The bottom lines of Yellowstone
In vitro: "(of a process) performed or taking place in a test tube, culture dish, or elsewhere outside a living organism."
Welcome to my first piece on substack.
Almost anything could show up here. Pork cheeks. NASCAR. Domino collapses of Gestapo vaccine mandates. Scuzzbucket starlets on Entertainment Tonight.
You’re here, and I hope you keep coming back. And I hope you’ll pay for a subscription. I’m aiming to put up 5 new articles a week, every week, on this page. Actual articles.
And with that, let’s get down to business. This piece is about the wildly successful Paramount series, Yellowstone. The Dutton ranch. If you’re unaware, you’ll just have to catch up. I can’t hope to explain four righteous seasons of mayhem and misfits and unbridled revenge on this page.
Yellowstone has a few bottom lines. I want to crystallize them. They run counter to most if not all current---what do people call them?---cultural norms.
Here we go.
If you’re riding a crazed bull and your balls get ripped off, keep riding.
After the ride, as you walk past your balls on the ground, pick them up, put them in a box, and drive yourself to the hospital where the docs will fix you up.
Don’t SAY anything to anybody.
I endorse those bottom lines.
Also, don’t ever look at Beth. As you walk by her in a bar or a restaurant, don’t even sneak a glance. And NEVER, under any circumstances, eat a meal with her.
I like that as well. I don’t favor sitting down and having dinner with people. They talk. I want to chew. I want to taste. I want to find out what this chunk of meat on my plate really is. Because you never know. Of course, the burger in the middle of the lettuce and tomato and peppers and onion rings and pickle and sauce and three cheeses could be cardboard or a combination of stale beef ass and soy. We understand that. But even a rib eye, unwatched from inception, could drop you like fucking venom from a baby rattler.
Force yourself to read this description of, yes, IN VITRO meat, and think about the Yellowstone Cattlemen’s Association surrounding a lab and setting up grenade launchers:
“The objective of this process is to recreate the complex structure of livestock muscles with a few cells. A biopsy is taken from a live animal. This piece of muscle will be cut to liberate the stem cells, which have the ability to proliferate but can also transform themselves into different types of cells, such as muscle cells and fat cells”.
“The cells will start to divide after they are cultured in an appropriate culture medium, which will provide nutrients, hormones and growth factors. The best medium is known to contain fetal bovine serum (FBS), a serum made from the blood of a dead calf, which is going to be rate-limiting, and not acceptable for vegetarians nor vegans. More than one trillion cells can be grown, and these cells naturally merge to form myotubes which are no longer than 0.3 mm; the myotubes are then placed in a ring growing into a small piece of muscle tissue as described in different reviews. This piece of muscle can multiply up to more than a trillion strands. These fibers are attached to a sponge-like scaffold that floods the fibers with nutrients and mechanically stretches them, ‘exercising’ the muscle cells to increase their size and protein content…”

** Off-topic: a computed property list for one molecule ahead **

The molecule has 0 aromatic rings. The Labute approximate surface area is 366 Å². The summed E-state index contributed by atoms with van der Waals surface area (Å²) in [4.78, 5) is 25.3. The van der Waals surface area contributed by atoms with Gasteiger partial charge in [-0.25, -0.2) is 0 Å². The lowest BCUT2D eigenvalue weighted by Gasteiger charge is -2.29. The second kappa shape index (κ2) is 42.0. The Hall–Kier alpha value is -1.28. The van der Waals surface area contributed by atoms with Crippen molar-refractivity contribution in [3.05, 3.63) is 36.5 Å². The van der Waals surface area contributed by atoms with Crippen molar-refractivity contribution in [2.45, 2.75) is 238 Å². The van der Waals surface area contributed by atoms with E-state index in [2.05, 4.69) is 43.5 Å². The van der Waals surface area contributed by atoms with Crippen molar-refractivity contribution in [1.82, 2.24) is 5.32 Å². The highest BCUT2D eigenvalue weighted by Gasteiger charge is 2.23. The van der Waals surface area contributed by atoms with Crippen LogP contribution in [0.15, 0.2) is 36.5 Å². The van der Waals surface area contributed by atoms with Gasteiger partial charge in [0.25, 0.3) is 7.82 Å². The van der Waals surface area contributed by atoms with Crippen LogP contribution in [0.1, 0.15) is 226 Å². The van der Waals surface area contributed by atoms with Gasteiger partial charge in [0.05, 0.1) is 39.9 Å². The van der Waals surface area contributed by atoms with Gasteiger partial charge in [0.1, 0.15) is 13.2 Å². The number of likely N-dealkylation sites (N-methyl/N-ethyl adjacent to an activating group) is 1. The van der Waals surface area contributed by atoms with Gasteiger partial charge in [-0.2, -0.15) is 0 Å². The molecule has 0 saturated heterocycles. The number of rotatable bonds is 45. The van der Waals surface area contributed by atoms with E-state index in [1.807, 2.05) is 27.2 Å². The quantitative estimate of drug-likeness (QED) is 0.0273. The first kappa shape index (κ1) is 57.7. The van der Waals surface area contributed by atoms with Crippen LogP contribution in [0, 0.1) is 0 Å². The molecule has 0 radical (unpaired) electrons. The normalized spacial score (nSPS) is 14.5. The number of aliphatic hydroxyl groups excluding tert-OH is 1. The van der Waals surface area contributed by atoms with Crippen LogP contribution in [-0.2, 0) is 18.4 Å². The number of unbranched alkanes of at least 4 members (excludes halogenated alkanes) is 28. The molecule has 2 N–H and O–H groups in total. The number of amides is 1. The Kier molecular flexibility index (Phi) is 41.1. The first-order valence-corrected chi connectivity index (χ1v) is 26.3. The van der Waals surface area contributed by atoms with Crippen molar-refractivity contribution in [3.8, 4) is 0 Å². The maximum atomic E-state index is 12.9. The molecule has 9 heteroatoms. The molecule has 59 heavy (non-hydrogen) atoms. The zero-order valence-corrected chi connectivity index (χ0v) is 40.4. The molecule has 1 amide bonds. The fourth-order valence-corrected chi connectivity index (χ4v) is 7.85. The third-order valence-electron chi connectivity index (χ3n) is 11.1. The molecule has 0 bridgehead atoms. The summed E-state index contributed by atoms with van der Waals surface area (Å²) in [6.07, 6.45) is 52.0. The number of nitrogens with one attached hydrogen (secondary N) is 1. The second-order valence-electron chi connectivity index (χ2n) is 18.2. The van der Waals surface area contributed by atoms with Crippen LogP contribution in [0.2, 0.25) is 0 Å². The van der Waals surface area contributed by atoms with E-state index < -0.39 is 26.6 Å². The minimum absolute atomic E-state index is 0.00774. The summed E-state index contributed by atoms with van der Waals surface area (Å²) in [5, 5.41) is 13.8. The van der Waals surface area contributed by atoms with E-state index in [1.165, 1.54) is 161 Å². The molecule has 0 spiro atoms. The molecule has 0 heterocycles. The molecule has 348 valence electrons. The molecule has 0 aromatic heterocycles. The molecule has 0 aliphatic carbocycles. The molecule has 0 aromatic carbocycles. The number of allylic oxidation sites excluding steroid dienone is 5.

“Throughout this process, the cells are kept in a monitored environment that replicates the temperature inside the body of a cow, for example, to speed up the development of the lab-grown meat.”
“Finally, we are still far away from real muscle, which is made up of organized fibers, blood vessels, nerves, connective tissue and fat cells. This is why the different start-ups working in this area have developed different strategies: some of them work with stem cells or muscle cells to reproduce unorganized muscle fibers, which is the simplest approach, while others are trying to reproduce thin slices of muscles (i.e., muscle fibers and other cell types quite well imbricated together). Nevertheless, the production of a thick piece of meat like a real steak is still a dream, due to the necessity of perfusing oxygen inside the meat to mimic the diffusion of oxygen as it occurs in real tissue.”
Bottom line: If you’re a tourist and you fly into Montana and land at a truly shocking new-ass airport built on Dutton land, and you sit in an Indian casino restaurant eating a slab of in vitro beef, and later that afternoon you relax sipping Johnny Walker in a carriage pulled by dogs through snow-covered Dutton hills and valleys, against a holographic 3-D sky-high backdrop of 1883 wagon-trainers fighting off a band of horse thieves, and Rip and his crazed bunkhouse boys and girls ride down on you with lassos and chains, you’ll get every goddamn thing you deserve. And so will the wolves. Here they come. Like Beth, they skip dinner conversation and go right to the flesh tearing and the bone crunching.
Hail to Yellowstone Season 5.
Memo to Taylor Sheridan: Do not under any circumstances drive Beth completely insane and force her into a psych ward in a straitjacket with a Thorazine drip in her arm.
She’s all we have between us and the scythe-carrying fuckheads who are bent on erasing independent ownership of private property.
I’ve seen them in their offices. They’re not alive. They eat data and models and abstractions.
They’re the in vitro people.
— Jon Rappoport